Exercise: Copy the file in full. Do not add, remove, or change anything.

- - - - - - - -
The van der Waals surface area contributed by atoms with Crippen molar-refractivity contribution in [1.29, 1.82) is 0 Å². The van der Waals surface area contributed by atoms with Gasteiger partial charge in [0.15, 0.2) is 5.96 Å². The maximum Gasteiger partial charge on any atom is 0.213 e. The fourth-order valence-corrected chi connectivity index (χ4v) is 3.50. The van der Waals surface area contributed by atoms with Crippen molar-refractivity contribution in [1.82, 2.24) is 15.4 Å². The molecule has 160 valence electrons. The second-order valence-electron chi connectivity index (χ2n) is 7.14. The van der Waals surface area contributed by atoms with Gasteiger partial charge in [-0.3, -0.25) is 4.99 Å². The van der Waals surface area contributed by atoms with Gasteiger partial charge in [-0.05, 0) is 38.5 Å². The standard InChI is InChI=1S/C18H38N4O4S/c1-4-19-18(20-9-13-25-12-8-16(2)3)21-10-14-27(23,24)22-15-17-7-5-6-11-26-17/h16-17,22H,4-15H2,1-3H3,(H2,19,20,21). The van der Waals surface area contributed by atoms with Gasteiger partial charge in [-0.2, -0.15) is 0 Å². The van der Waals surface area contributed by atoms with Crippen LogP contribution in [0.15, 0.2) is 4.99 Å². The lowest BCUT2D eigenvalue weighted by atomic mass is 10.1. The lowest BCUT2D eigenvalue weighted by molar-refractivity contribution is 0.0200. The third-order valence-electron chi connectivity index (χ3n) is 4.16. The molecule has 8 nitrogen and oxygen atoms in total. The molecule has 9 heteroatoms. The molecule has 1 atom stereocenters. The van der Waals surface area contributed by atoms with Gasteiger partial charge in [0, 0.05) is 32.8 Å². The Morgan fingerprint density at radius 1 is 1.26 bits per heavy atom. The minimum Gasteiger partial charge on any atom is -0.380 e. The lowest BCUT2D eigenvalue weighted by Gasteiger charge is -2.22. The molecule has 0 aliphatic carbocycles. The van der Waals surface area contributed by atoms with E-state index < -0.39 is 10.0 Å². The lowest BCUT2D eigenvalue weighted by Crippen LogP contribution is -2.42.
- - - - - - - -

The van der Waals surface area contributed by atoms with Crippen molar-refractivity contribution in [1.29, 1.82) is 0 Å². The van der Waals surface area contributed by atoms with Gasteiger partial charge in [0.15, 0.2) is 5.96 Å². The maximum Gasteiger partial charge on any atom is 0.213 e. The fourth-order valence-corrected chi connectivity index (χ4v) is 3.50. The van der Waals surface area contributed by atoms with Crippen molar-refractivity contribution in [1.82, 2.24) is 15.4 Å². The molecule has 160 valence electrons. The second-order valence-electron chi connectivity index (χ2n) is 7.14. The van der Waals surface area contributed by atoms with Gasteiger partial charge in [-0.3, -0.25) is 4.99 Å². The van der Waals surface area contributed by atoms with Gasteiger partial charge in [-0.05, 0) is 38.5 Å². The standard InChI is InChI=1S/C18H38N4O4S/c1-4-19-18(20-9-13-25-12-8-16(2)3)21-10-14-27(23,24)22-15-17-7-5-6-11-26-17/h16-17,22H,4-15H2,1-3H3,(H2,19,20,21). The van der Waals surface area contributed by atoms with Gasteiger partial charge in [-0.2, -0.15) is 0 Å². The van der Waals surface area contributed by atoms with Crippen LogP contribution in [0.15, 0.2) is 4.99 Å². The lowest BCUT2D eigenvalue weighted by atomic mass is 10.1. The lowest BCUT2D eigenvalue weighted by molar-refractivity contribution is 0.0200. The third-order valence-electron chi connectivity index (χ3n) is 4.16. The molecule has 8 nitrogen and oxygen atoms in total. The molecule has 9 heteroatoms. The molecule has 1 atom stereocenters. The van der Waals surface area contributed by atoms with Gasteiger partial charge in [0, 0.05) is 32.8 Å². The Morgan fingerprint density at radius 1 is 1.26 bits per heavy atom. The minimum Gasteiger partial charge on any atom is -0.380 e. The lowest BCUT2D eigenvalue weighted by Gasteiger charge is -2.22. The molecule has 0 aliphatic carbocycles. The van der Waals surface area contributed by atoms with E-state index < -0.39 is 10.0 Å². The lowest BCUT2D eigenvalue weighted by Crippen LogP contribution is -2.42.